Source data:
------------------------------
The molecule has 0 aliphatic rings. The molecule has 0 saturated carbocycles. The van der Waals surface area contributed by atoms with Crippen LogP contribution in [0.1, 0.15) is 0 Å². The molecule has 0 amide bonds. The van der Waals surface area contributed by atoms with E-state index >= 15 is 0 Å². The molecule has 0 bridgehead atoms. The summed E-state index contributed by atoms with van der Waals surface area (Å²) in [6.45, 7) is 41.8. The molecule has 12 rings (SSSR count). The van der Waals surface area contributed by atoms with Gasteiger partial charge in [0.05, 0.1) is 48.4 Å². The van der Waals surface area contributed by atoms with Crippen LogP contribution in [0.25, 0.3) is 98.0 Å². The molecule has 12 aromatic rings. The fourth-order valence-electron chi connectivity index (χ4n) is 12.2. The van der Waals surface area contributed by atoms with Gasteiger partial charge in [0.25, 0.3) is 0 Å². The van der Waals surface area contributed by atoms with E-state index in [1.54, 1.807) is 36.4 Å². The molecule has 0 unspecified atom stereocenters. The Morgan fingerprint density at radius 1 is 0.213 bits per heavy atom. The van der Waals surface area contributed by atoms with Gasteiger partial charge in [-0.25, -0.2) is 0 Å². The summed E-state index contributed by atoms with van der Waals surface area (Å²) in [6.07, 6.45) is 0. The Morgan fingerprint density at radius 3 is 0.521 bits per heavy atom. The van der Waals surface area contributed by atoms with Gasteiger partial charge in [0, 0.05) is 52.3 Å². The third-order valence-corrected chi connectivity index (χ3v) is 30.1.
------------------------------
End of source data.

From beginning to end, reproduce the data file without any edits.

The molecule has 0 aliphatic rings. The molecule has 0 saturated carbocycles. The van der Waals surface area contributed by atoms with Crippen LogP contribution in [0.1, 0.15) is 0 Å². The molecule has 0 amide bonds. The van der Waals surface area contributed by atoms with E-state index >= 15 is 0 Å². The molecule has 0 bridgehead atoms. The summed E-state index contributed by atoms with van der Waals surface area (Å²) in [6.45, 7) is 41.8. The molecule has 12 rings (SSSR count). The van der Waals surface area contributed by atoms with Gasteiger partial charge in [0.05, 0.1) is 48.4 Å². The van der Waals surface area contributed by atoms with Crippen LogP contribution in [0.25, 0.3) is 98.0 Å². The molecule has 12 aromatic rings. The fourth-order valence-electron chi connectivity index (χ4n) is 12.2. The van der Waals surface area contributed by atoms with Gasteiger partial charge in [0.25, 0.3) is 0 Å². The van der Waals surface area contributed by atoms with E-state index in [1.54, 1.807) is 36.4 Å². The molecule has 0 unspecified atom stereocenters. The Morgan fingerprint density at radius 1 is 0.213 bits per heavy atom. The van der Waals surface area contributed by atoms with Gasteiger partial charge in [-0.25, -0.2) is 0 Å². The summed E-state index contributed by atoms with van der Waals surface area (Å²) in [6.07, 6.45) is 0. The Morgan fingerprint density at radius 3 is 0.521 bits per heavy atom. The van der Waals surface area contributed by atoms with Gasteiger partial charge in [0, 0.05) is 52.3 Å². The third-order valence-corrected chi connectivity index (χ3v) is 30.1.